Mr. Thomazeau’s noir novels take inspiration from the city’s perpetual state of transition and the dark undercurrents — a powerful mafia, municipal corruption, crooked cops and petty thieves — that have given the city a less-than-stellar reputation.

When I told people in Lyon that I was heading to Marseille, they reacted by suggesting I watch my back at all times and avoid walking at night. While some of that is informed by statistics — there are neighborhoods in Marseille, like in any major city, that are best avoided if you don’t know where you’re going — a lot of it is based on (surprise!) a fear of the unknown. Strategically located as a gateway to the Mediterranean and North Africa, Marseille is a city of immigrants.

Italians, Spaniards, Russians, Algerians, Syrians, Latin Americans and more have all at some point or another moved to the city in droves, changing it in the process. Every Marseillais I spoke to said the city was better for it, even as recent anti-immigration movements in the country blame gang violence on diversity.

“Marseille isn’t pretty like Lyon or Paris,” Mr. Thomazeau said. “But because it’s not pretty, there’s a certain type of tourist who loves it.”

Turns out, I’m exactly that type of tourist. Perhaps it’s because of the stops that led up to my visit — picture-perfect Lyon and Munich, the sparkling architecture of Dessau and pristine hiking trails of Orcas Island — but Marseille had the chaotic energy I didn’t know I needed. I loved stopping at the ubiquitous hole-in-the-wall pizza shops, where the Neapolitan owners barely spoke French and at restaurants like Nour d’Egypte, where I dug into spreads of falafel and pulverized vegetables for next to nothing.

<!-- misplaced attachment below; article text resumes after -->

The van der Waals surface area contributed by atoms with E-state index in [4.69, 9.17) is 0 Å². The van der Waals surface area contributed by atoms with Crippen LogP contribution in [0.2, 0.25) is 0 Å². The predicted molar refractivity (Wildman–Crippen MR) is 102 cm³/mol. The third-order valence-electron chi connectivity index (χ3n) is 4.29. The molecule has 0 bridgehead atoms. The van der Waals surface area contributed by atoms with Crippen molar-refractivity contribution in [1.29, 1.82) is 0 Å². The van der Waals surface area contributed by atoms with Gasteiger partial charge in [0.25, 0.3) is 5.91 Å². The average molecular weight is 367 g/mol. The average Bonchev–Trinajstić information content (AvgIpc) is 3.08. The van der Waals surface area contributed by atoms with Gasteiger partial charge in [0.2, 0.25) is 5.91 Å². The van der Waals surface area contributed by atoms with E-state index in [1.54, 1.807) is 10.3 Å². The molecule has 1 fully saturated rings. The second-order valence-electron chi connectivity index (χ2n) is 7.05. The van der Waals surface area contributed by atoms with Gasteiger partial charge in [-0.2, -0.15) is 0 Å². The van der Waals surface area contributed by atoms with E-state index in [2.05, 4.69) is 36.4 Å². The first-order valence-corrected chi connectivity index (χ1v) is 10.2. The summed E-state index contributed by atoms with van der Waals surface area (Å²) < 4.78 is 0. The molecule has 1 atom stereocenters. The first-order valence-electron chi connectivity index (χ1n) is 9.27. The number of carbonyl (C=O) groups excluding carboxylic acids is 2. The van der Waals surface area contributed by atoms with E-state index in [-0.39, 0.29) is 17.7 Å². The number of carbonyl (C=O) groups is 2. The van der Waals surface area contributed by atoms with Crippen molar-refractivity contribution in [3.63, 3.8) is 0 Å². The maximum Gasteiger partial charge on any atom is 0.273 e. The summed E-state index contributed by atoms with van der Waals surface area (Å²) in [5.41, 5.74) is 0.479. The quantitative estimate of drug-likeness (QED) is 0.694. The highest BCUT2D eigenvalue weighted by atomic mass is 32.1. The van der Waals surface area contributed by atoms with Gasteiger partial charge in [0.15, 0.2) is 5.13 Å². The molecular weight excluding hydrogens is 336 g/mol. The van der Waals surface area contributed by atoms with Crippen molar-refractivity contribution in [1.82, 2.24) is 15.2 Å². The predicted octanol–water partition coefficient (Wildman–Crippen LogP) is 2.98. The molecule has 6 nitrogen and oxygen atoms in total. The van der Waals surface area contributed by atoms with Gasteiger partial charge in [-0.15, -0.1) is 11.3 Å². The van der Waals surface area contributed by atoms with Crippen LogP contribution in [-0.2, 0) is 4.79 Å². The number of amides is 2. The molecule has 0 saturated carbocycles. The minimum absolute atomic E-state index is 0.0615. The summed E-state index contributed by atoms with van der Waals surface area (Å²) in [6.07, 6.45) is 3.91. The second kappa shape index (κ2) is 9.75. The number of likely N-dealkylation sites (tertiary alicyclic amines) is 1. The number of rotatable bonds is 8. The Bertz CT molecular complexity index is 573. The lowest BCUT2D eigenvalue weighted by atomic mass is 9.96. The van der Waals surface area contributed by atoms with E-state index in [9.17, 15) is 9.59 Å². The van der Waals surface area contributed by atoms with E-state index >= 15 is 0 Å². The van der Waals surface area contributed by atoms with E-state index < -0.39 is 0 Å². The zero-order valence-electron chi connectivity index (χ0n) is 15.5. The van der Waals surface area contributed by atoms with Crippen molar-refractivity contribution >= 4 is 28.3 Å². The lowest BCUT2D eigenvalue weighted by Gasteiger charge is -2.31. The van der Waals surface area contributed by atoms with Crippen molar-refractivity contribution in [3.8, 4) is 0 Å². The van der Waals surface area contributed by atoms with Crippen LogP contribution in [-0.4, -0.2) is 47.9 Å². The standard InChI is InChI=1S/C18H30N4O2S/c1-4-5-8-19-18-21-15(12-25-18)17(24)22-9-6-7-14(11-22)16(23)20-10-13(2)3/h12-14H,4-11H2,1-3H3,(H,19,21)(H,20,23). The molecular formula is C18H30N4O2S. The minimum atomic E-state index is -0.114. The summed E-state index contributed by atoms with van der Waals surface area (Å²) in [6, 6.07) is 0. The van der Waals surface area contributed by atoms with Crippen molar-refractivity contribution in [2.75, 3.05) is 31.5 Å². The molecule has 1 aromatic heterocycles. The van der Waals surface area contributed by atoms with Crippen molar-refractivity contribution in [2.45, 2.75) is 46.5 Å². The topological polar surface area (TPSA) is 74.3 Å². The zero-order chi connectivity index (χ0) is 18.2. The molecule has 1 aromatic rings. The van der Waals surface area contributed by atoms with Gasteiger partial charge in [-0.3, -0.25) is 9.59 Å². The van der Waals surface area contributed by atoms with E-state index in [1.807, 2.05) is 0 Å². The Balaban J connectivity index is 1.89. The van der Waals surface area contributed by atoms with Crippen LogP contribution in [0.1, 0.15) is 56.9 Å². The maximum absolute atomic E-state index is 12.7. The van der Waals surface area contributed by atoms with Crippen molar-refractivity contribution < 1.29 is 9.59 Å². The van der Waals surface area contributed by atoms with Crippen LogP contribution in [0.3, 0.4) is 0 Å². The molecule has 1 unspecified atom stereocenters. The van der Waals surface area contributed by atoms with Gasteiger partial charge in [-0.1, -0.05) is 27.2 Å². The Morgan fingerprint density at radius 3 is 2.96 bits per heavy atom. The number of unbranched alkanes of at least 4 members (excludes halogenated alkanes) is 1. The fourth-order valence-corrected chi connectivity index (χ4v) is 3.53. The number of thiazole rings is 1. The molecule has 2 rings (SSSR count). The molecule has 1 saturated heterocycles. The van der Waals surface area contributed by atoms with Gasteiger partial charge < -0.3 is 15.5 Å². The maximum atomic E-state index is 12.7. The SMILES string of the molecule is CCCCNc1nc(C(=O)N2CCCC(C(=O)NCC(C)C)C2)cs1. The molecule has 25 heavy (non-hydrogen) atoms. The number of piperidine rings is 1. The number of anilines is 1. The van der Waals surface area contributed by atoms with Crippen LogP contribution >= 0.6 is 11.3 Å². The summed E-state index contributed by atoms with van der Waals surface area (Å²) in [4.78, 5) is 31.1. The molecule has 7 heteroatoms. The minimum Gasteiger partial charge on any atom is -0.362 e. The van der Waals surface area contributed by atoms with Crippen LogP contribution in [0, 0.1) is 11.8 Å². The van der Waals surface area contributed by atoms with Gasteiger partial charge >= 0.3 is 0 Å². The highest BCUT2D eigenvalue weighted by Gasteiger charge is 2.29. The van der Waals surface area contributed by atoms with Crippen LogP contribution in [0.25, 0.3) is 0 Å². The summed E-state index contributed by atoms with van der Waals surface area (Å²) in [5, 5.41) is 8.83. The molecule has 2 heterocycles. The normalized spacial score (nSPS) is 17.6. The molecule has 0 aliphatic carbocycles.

I spent hours going in circles in the neighborhood of Noailles, where people from across Africa and the Middle East trade and chat all day long. Algerian and Moroccan men in fake designer T-shirts loudly hawked black market cigarettes out of fanny packs; a Mauritanian woman asked me to follow her to her textile shop; side by side, people from across the world, spanning religions and socio-economic backgrounds, looked over the catch of the day at the fish stalls, and filled their bags with the same vegetables for very different meals. That energy was one of the reasons Marseille made the 52 Places list this year.

Wandering away from the neighborhood, I had one of the best bowls of Vietnamese bun thit nuong — charbroiled pork over rice-vermicelli noodles — I’ve ever had at the unassuming Nguyen-Hoang, on a decidedly unscenic street corner.

“How did you find us?” one of the family members who run it incredulously asked me at the end of my meal. (Thanks, Instagram follower!)